Wednesday, August 13, 2008

Square Pegs in Round Holes

I promised to do a blog on a summary of third year... now it's fourth year and I've not gotten to it, and this blog isn't the review of third year either, sorry.

Right now I'm doing research, which I started during our (3 week) summer break. It involves surveying patients, assessing their health literacy, asking them some true/false questions and then randomizing them to a verbal or video & verbal module designed to teach them about severe dementia and the end-of-life choices somebody could make before coming to that state of being. The choices are Life Prolonging Care, Basic Medical Care, and Comfort Care. The website for the video can be viewed here:

During this research, I've often been frustrated at patients not answering my questions to fit in my neat check-boxes. I've often screamed inside, "IT'S TRUE OR FALSE, STOP HEDGING/QUABBLING OVER ONE WORD!" But then I have to remind myself, they want to do well, and have varying experiences with dementia and end-of-life decision making. Still, fitting square pegs into round holes has been hard.

I've also been confronted with my too-much type A syndrome. There are times that patients tell me things and I'm just wanting to focus on the matter at hand--doing the survey, watching the video, getting through the protocol. I feel like time is being wasted by small talk, or interjections of "one time so and so down the road had this happen..."

But, they keep my type A in check because there are times when I've been blown away by some of the stories that complete strangers have told me. One doctor from olden days disclosed some of his former ethical battles involving too few iron lungs and too many critical polio patients (I would love to go into more detail, but think it's best that I not do that in this forum). Another lady related how she was responsible for one of the first Alzheimer's nursing units in the state. Another talked about her nursing career working with mentally handicapped children.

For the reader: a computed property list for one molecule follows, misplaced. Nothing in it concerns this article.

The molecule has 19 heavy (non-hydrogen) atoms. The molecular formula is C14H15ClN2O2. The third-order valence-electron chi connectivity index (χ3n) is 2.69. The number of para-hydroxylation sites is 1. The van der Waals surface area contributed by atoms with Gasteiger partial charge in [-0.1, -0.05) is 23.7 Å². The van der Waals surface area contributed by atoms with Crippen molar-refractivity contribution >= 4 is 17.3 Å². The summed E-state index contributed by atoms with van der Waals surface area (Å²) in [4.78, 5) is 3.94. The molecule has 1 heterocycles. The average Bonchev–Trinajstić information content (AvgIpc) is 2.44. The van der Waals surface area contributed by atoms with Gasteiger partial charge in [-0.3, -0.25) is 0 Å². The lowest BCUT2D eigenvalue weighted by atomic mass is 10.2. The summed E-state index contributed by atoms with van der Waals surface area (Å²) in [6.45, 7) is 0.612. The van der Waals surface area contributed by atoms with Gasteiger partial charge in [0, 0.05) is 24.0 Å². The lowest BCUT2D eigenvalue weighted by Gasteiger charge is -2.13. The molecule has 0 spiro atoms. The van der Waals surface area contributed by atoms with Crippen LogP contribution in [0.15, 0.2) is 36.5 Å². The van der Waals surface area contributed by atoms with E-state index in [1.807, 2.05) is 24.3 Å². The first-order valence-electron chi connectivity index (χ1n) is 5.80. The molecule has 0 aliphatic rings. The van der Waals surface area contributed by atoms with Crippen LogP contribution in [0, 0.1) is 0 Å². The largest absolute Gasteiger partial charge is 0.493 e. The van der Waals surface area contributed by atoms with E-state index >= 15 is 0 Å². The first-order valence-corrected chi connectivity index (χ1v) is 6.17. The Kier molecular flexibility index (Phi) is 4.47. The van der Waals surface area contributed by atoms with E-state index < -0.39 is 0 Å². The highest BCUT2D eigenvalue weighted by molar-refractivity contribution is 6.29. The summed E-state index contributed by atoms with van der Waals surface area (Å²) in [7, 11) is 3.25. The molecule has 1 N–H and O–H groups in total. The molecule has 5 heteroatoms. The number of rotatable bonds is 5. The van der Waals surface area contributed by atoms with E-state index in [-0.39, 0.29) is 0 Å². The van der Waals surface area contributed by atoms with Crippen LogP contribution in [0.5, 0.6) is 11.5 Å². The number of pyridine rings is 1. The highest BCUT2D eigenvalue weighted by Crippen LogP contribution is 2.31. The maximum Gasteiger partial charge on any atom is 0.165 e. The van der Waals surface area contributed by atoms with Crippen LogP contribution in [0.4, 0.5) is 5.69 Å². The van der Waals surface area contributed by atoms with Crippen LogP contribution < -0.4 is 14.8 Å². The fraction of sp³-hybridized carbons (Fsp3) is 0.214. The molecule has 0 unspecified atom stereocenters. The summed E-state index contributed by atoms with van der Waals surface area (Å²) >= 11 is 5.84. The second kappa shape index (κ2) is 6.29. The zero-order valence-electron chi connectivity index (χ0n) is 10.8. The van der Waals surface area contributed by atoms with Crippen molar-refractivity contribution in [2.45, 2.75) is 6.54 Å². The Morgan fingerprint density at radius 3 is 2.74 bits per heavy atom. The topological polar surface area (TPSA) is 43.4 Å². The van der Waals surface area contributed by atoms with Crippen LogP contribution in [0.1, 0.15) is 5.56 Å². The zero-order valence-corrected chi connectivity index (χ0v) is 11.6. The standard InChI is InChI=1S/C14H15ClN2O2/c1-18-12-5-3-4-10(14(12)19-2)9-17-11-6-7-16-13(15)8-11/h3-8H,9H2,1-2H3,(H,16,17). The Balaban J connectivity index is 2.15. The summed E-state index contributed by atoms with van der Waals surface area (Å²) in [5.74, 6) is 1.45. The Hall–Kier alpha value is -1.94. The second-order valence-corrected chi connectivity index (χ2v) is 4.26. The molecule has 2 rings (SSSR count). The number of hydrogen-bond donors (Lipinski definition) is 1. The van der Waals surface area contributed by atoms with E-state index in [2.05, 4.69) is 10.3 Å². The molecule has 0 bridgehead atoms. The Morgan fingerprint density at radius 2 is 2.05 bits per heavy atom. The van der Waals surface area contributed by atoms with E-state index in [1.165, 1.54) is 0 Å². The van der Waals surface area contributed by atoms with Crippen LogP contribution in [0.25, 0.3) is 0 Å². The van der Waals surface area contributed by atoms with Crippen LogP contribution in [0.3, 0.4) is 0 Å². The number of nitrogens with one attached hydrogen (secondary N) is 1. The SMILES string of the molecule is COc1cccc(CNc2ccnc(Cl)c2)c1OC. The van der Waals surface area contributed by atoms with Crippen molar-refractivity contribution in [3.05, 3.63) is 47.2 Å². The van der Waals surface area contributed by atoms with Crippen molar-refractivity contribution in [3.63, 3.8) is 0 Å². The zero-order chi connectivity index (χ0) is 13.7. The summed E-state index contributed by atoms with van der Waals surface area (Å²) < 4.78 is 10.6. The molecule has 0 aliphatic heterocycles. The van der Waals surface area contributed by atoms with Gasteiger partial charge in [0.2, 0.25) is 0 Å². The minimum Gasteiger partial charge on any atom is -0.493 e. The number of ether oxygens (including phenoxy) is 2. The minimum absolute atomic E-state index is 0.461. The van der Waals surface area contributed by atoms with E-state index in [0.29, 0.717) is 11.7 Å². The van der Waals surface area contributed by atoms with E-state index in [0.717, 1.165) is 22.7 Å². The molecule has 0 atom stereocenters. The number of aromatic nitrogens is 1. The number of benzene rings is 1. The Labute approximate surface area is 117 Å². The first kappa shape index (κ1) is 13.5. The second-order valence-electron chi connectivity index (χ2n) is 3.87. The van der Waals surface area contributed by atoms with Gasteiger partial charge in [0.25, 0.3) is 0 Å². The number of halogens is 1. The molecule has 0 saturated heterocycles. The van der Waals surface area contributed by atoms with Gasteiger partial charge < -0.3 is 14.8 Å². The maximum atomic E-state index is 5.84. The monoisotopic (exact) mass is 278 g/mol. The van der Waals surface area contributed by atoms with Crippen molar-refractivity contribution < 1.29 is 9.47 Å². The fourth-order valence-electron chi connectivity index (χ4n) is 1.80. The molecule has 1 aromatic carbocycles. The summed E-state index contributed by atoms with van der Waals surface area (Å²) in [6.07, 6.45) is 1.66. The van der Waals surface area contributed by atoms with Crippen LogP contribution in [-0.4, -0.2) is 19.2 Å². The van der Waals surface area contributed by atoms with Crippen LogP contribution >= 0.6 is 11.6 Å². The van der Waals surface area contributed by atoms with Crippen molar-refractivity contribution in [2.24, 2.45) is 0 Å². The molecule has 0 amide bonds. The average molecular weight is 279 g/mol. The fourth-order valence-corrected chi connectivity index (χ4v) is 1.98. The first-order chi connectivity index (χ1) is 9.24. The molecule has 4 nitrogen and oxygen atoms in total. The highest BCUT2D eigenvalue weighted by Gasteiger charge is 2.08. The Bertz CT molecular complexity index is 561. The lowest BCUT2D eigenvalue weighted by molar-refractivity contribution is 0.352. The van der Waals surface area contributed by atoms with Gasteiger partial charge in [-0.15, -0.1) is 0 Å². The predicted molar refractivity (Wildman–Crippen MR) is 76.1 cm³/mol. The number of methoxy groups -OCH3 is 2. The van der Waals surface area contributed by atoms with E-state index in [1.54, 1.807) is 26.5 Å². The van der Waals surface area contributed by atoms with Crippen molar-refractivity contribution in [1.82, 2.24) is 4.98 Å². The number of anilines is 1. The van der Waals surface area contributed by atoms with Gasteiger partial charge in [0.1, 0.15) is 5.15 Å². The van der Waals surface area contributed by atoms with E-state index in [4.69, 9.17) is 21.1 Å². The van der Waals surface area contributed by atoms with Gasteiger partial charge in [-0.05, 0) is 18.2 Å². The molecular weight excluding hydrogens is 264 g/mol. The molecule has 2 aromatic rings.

A man told me how much pain he was in after the loss of his wife only a few weeks earlier. He said, "and I'm about to explode right now" regarding thinking about the loss of his companion after 60 years, and how, although he knew it was coming, he didn't expect it when it did occur and how much her absence had overtaken his life.

Another man, who was still relatively young (and appeared younger than stated age), told me that he had metastatic cancer, but felt fine, and so didn't know how to answer the question "In general you would say your health is ... " They always tell us that the definition of health isn't just "being free of disease" but I didn't believe them until then.

A woman related some of her distrust in the medical field due to her mother (who was DNR) being brought to the hospital after a carotid blow-out. She felt that the surgeons tried to save her just to get practice in doing the procedure, and when she relayed her frustration to the doctor, he said "Well, why come to the hospital then? You only come here if you want saved."

One lady told me that she'd never told anyone this certain fact--that she had doubts about her one of her family member's choice of a husband.

I'm almost in disbelief of how much information people are willing to share with somebody who is in the medical field, or who the person sees as fulfilling a "doctor" role. I'm just a medical student doing research--I have nothing to do with their medical care or visit during that hour, but many want to share with me. I find it hard to imagine how much I'll learn while being a "real doctor." I hope my "type A" doesn't taint my encounters and that my patients see in me a willingness to listen and hear, and thus want to share those things on their minds that day. I'm sure my healing will be much more potent and successful if I can do that.

Lesson Learned--The power given to us as doctors is immense, and part of the power lies in being a ear for our patients to be heard.

What it's Worth--It's worth being satisfied with my job, loving my patients, and having my patients be satisfied with me.

No comments: